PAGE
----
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Literature / The World of Poo

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The World of Poo (in full Terry Pratchett presents Miss Felicity Beedle's The World of Poo) is a sort of follow-up to Where's My Cow?, a children's book-slash-Discworld artifact based on a book that Sam Vimes reads to his son. Young Sam being older, the book is aimed at kids rather than toddlers. (In Snuff, Vimes reflects that Miss Beedle knows exactly what will make a six-year-old boy laugh until he's sick.) Unlike Where's My Cow?, which is a story about the story, World of Poo is told "straight", just the way Young Sam would read it.

It tells the story of a young boy named Geoffrey, who travels to Ankh-Morpork from a small town in the Sto Plains, and quickly becomes fascinated by the wide range of poo that exists in the city, beginning a poo collection.

This book contains examples of:

  • Animals Lack Attributes: Widdler has a dot for an anus in a couple of illustrations, as does a rabbit seen hopping behind the shed where Geoffrey keeps his poo museum.
  • Artistic License – Biology: Grand-mama claims that pearl are oyster poo. Technically, they're more like oyster pimples or scars: blobs of secretion built up around irritating particles embedded in the body's surface.
  • Brick Joke: In previous Discworld novels, Vimes refers to the Sunshine Sanctuary's dragon-caretakers as "Interchangeable Emmas". Geoffrey meets two of the Sanctuary's staff, and they're both named Emma.
  • Collector of the Strange: Geoffrey's poo collection. Previously he collected interesting sticks and things that look like potatoes. Grandmama says he takes after his Uncle Cedric, who had the world's largest collection of things that look like other things.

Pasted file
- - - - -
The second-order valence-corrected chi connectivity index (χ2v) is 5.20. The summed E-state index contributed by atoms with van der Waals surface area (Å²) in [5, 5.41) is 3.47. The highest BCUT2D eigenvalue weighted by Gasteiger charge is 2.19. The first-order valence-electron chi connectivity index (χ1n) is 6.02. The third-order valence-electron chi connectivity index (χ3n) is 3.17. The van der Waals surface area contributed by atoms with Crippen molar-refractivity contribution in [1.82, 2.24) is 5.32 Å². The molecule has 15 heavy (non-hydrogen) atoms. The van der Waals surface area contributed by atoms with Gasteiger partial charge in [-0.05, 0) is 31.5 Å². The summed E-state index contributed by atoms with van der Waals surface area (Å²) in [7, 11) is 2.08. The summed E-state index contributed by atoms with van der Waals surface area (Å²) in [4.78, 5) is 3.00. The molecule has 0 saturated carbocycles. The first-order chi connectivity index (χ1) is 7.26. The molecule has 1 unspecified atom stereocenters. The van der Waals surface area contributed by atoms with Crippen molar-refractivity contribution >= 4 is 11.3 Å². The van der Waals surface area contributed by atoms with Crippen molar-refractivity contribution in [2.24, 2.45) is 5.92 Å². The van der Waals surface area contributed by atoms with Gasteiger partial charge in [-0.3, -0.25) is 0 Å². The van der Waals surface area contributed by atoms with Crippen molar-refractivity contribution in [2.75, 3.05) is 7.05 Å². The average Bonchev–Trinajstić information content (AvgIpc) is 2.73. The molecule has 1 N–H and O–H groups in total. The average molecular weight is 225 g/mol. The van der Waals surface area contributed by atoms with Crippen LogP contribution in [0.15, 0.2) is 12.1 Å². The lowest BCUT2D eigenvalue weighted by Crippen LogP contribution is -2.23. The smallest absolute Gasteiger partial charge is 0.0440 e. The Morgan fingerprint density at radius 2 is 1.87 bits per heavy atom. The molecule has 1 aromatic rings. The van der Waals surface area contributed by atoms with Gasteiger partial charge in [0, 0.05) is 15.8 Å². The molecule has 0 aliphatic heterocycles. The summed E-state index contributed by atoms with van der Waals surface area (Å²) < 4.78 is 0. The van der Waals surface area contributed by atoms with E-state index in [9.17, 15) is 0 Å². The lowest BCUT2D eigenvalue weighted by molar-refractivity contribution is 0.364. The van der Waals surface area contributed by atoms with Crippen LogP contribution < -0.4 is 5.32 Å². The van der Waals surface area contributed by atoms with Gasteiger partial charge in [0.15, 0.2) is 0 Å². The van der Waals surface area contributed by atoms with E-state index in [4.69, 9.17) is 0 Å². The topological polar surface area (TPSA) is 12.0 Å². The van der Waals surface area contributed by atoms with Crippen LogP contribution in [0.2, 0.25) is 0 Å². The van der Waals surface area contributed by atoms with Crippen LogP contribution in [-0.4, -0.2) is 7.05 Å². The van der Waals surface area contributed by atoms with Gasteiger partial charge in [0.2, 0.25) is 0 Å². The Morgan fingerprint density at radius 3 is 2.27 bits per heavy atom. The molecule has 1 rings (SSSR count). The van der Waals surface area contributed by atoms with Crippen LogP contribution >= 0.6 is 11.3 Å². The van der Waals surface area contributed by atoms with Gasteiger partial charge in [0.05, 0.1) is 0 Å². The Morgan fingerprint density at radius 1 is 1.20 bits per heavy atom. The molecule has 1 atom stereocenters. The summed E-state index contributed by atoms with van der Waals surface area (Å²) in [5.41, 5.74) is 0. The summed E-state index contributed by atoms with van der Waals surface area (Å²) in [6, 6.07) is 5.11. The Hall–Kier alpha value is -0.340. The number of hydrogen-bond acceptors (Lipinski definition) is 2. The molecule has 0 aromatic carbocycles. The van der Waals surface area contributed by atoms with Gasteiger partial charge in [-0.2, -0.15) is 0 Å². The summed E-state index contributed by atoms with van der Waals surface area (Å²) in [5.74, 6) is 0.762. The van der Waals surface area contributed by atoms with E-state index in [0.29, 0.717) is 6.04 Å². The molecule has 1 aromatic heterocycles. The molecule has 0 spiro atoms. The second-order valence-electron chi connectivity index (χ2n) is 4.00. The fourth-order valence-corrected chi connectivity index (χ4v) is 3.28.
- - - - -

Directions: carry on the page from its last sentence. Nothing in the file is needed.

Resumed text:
• Continuity Nod: Lots of them.
  • Footnote Fever: The in-universe author, Felicity Beedle, shares Pterry's love of this trope, both for informative and humorous purposes.
  • Fowl-Mouthed Parrot: The proprietor of the candy shop owns one, although he claims it only tells people to piss off if it likes them.
  • Head Pet: Subverted by Old Pediment, who wears a pigeon decoy on his head to fool real ones into assuming he's only a statue of a gargoyle, and safe to land on.
  • Nobody Poops: Averted on practically every page.
  • Recursive Canon. Or something like it. Ostensibly the work of Miss Felicity Beedle, who appears as a character in Snuff.
  • Shout-Out: Two to British commercials:
  • Solid Gold Poop: Ting-Tang-Bang cats' feces are used to make fireworks. Harry King turns a profit from ordinary poop and pee, selling their compounds for agricultural and industrial purposes.
  • Sophisticated as Hell: Cruder terms for poo are deftly avoided, but "piss" is not.
  • Toilet Humour: The central theme of the book.
  • Unusual Euphemism: In Harry King's profession, "paperwork" does not refer to business documents.
  • Urine Trouble: How Widdler the puppy gets his name. Technically, the bird-dropping that lands on Geoffrey's head also counts, as it contains both urine and feces.